Fear of immigration policy keeps many away from medical care
GLENWOOD SPRING, Colo. (AP) — Uncertainty over the direction of national immigration policy creates a cloud of fear that shows up in lots of different symptoms. It might be parents hesitant to attend school sporting events or an undocumented driver who flees the scene of a crash.
Local law enforcement leaders have repeatedly assured undocumented immigrants that they won’t be targeted if they report crimes. The Garfield County sheriff and police chiefs worry that many immigrants will be victimized and never turn to law enforcement for help out of fear that they’ll be deported.
That fear also keeps immigrants from seeking other kinds of services, even important medical treatments.
In the Roaring Fork Valley and Eagle County, Mountain Family Health Centers has been working to break down that barrier and actively seeks out and encourages immigrants to get the health care they need. The organization has been serving low-income families since the 1970s, and immigrant families are a big segment of the patients.
Its first clinic in the Roaring Fork Valley came to Glenwood Springs in the ’90s, and over the past decade the Mountain Family network has grown rapidly to cover Garfield, Pitkin and Eagle counties.
“That rapid growth has not been driven by a desire to dominate the market or make money off people, but from the needs of the local families who can’t afford care,” said Ross Brooks, chief executive officer of Mountain Family. “And a large subset of that is low-income first- and second-generation immigrant families.”
About 50 percent of Mountain Family’s patients are primarily Spanish speakers. The mainstream medical care market doesn’t always recognize the needs of immigrant families, who are often quieted and shunned behind the scenes, said Brooks. “We help immigrant families overcome barriers and isolation, and the fears our immigrant families are facing in the Roaring Fork Valley.”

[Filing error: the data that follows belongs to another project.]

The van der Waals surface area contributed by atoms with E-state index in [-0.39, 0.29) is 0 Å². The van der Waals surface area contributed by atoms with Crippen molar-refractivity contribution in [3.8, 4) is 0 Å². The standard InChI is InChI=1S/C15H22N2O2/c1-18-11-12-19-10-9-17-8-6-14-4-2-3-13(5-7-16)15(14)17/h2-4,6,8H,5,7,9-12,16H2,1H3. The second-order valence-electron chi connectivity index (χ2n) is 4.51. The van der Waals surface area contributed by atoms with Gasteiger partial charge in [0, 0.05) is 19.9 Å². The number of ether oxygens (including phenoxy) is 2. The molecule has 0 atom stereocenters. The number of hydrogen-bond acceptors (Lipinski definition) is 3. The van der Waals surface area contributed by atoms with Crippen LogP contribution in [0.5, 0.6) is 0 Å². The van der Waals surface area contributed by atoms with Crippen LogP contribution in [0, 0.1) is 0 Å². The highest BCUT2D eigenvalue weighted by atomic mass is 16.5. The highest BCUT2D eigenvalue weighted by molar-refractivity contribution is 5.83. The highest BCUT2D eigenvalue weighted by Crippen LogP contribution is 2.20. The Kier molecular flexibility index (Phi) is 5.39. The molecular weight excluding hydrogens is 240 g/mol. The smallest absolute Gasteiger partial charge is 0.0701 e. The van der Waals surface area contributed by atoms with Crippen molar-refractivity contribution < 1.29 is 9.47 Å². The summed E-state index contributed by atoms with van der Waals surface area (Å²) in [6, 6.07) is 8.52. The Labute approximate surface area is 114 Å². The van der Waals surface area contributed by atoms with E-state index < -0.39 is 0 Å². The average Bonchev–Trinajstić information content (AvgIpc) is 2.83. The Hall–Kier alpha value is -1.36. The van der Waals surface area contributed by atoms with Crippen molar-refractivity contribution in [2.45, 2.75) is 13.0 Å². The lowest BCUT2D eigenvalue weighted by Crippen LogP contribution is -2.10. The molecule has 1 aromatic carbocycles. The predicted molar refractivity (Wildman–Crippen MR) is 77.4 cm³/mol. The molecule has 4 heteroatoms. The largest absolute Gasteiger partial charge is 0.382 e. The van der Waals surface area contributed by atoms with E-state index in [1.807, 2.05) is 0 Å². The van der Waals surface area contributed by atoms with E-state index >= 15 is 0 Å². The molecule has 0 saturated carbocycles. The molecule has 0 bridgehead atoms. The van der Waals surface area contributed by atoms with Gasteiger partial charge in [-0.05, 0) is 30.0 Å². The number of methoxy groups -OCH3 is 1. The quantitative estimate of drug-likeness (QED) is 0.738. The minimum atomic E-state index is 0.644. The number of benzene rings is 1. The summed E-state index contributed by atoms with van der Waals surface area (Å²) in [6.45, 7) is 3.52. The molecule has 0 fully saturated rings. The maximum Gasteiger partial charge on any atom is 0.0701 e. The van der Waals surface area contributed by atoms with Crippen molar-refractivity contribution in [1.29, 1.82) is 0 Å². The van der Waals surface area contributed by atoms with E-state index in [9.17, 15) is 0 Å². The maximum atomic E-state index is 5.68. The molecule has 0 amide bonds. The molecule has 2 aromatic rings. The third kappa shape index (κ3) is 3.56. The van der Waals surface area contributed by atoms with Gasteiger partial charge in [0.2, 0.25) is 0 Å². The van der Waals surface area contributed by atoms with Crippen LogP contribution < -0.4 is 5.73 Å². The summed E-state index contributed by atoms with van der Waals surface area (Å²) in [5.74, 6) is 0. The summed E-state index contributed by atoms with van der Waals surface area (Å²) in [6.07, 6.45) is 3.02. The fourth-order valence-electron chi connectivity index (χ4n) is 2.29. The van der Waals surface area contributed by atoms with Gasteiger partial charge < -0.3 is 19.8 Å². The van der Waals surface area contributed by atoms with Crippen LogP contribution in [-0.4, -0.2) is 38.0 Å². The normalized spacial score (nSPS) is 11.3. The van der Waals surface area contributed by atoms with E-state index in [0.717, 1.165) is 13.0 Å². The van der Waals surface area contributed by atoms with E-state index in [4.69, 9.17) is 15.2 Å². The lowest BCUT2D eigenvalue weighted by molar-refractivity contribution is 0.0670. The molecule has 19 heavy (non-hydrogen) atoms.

Thousands of people in the community won’t go to the doctor or apply for Medicaid because they fear it will mean putting their families at risk of deportation, he said. Immigrant families who are otherwise trying to keep a low profile will often first engage with their children’s schools and their faith communities. Medical-care providers, on the other hand, are some of the last in line of institutions these families will be comfortable with, said Brooks.
One of the biggest challenges is simply getting these families in the door, so instead of waiting, the organization’s solution is to go to them.
Making sure that people are getting basic primary care saves money for the health-care industry as a whole and taxpayers as a whole. Mountain Family’s data shows that cutting down unnecessary emergency room and hospital visits save a little more than $15 million per year in the region, Brooks said.
The majority of Mountain Family’s staff is bilingual, and many are first-generation immigrants themselves. Some are recipients of Deferred Action for Childhood Arrivals, or they have children who are DACA recipients. So they have a unique ability to work one-on-one with these families and build trust.
“Our greatest marketing technique is word of mouth,” said Brooks.
Mountain Family has eight clinics spread across Garfield and Eagle counties, with its main offices located in Glenwood. And its clinic in Basalt draws a lot of patients from Pitkin County as well. In total the organization serves 18,500 patients, and the organization has outreach and enrollment workers who can work with immigrant families at every clinic.
Mountain Family has outreach and enrollment workers who go out to the churches, especially Spanish-language churches, to connect with these families. The organization also works in partnership with Valley Settlement Project, which also works to bridge the gap and dispel myths for the valley’s immigrant families, said Brooks. Once they’ve built that trust level, Valley Settlement refer patients to Mountain Family.
There’s a significant fear that, even if their children are Medicaid-eligible or on Medicaid, simply bringing them into a clinic puts them at risk for deportation, or that immigration officials are going to raid an undocumented family member, he said.
Avoiding health care then leads to downstream costs; people spend more money because they’re going to the hospital or emergency room unnecessarily, and ultimately people die earlier because they just won’t come in, he said.
Across Mountain Family’s service area are an estimated 36,000 people living below 200 percent of the federal poverty line, which is the mark Mountain Family considers less than a sustainable wage. For a single person, that’s less than $24,000 per year, and for a family of four that’s less than $49,000. And, of course, this is the Roaring Fork Valley with an extraordinarily higher cost of living, Brooks added.
Information from: Post Independent, http://www.postindependent.com/